MJ-If you are paranoia-minded (and since I'm from Eastern Europe, I am), the Chernobyl HBO series may serve as an "informational preparation of the battlefield." If a Russian nuclear power plant is hacked and results in an incident, any incident (it doesn't need to be as extreme as the what happened at Chernobyl), it damages Russia's power grid, the credibility of the Russian government and the Russian state (all kinds of "collapse of USSR" parallels would be drawn), and also the attractiveness of Russian nuclear power exports to third countries. Three major US foreign policy aims for the price of one! And all of it can be plausibly blamed on Russian nuclear butterfingers.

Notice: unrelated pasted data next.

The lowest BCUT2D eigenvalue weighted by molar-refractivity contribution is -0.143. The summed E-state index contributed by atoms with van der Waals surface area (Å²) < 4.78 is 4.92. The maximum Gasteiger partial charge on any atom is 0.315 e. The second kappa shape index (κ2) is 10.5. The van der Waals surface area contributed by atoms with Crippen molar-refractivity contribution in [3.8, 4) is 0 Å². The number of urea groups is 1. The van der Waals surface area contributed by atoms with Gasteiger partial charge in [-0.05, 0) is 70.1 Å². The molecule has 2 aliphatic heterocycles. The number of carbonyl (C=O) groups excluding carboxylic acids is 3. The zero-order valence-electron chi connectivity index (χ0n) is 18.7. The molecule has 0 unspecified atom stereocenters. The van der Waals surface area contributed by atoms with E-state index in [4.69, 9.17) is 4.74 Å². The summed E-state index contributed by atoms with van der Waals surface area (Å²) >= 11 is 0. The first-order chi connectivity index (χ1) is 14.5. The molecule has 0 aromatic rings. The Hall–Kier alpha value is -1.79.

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George Eliason is an American journalist that lives and works in Donbass. He has been interviewed by and provided analysis for RT, the BBC, and Press-TV. His articles have been published in the Security Assistance Monitor, Washingtons Blog, (more...)